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Russian Orthodox Epiphany in Napaskiak

About 8 miles outside of Bethel, on the Kuskokwim River, a spruce juts out of the ice. One can argue that it's a marker, others might say it's a reference or gathering area, but it's more like a rendezvous point for worshipers from Napaskiak.

A snowmachine is the first to land near the spruce. A short time after, another snowmachine parks next to it. Four cars slowly roll in just after 11 a.m.

All of the passengers disembark and gather around Fr. Larson, who is at an ice podium in near zero temperature. In front of him is a hole in the ice, carved perfectly in the shape of a Russian Orthodox Cross.

The ceremony begins.

To the uninitiated, Jan. 19 has no special meaning. But to the roughly more than 90 million Russian Orthodox members, Jan. 19 was the date when Jesus, at the age of 30, was baptized. Aiming to recreate Jesus’ experience, every single believer, no matter how young or how old, is required to submerge themselves in water on that day. But unlike Jesus, who had the pleasant waters of the River Jordan to splash around in, the Kuskokwim River in January is no tropical paradise.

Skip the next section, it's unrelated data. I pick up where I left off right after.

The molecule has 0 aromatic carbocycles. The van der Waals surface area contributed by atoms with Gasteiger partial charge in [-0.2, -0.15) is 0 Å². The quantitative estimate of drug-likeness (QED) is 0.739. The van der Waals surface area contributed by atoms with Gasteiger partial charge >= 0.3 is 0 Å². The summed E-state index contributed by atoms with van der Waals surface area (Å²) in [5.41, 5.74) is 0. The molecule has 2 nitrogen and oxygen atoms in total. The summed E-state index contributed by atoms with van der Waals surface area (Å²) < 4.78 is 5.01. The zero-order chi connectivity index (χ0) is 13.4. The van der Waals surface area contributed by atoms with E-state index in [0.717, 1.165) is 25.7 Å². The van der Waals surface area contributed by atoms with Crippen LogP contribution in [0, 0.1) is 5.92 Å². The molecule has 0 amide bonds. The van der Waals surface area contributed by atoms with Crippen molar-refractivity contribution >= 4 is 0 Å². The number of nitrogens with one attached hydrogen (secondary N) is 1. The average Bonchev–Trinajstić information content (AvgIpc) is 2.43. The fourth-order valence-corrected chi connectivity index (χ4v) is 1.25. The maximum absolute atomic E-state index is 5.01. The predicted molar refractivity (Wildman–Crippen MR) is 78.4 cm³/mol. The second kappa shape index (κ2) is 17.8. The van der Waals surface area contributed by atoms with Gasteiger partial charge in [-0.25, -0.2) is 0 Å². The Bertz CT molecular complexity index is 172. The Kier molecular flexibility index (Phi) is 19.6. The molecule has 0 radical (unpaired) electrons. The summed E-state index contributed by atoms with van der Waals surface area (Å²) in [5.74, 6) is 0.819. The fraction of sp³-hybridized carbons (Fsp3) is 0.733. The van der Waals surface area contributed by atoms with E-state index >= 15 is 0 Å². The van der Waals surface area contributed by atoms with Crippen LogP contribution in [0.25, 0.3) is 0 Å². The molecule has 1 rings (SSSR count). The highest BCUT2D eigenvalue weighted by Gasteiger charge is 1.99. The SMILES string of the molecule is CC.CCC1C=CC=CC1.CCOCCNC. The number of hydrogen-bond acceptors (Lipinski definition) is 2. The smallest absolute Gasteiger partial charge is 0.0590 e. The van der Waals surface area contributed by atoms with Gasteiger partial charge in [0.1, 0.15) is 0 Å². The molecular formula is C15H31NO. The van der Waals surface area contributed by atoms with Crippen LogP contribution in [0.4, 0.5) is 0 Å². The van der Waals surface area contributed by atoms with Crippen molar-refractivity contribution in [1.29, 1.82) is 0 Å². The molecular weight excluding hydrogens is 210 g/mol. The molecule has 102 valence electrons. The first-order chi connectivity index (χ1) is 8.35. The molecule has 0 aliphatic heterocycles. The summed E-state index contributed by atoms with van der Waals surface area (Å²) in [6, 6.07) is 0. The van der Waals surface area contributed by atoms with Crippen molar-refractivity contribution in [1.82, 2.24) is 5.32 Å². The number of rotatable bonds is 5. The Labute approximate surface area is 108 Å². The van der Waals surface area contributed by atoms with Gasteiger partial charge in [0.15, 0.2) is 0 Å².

Larson leads the ceremony. The dozen or so followers remain unfazed throughout, despite the howling winds and frigid temperatures. They answer the father's calls, recite hymns, and sing along.

The ceremony ends after Larson dips the cross into the water three times to honor the Holy Trinity. Afterwards, one-by-one, worshipers take their turns. Some splash water on their faces, others fill jars or even buckets full of the blessed water.

Worshippers believe all water becomes holy on Epiphany. Some also think that freezing water can have beneficial health effects. They will take this water back to their villages and homes to bless their families.

Francisco Martínezcuello is the KYUK News Reporting Fellow and a graduate of UC Berkeley School of Journalism. He is also a veteran of the United States Marine Corps.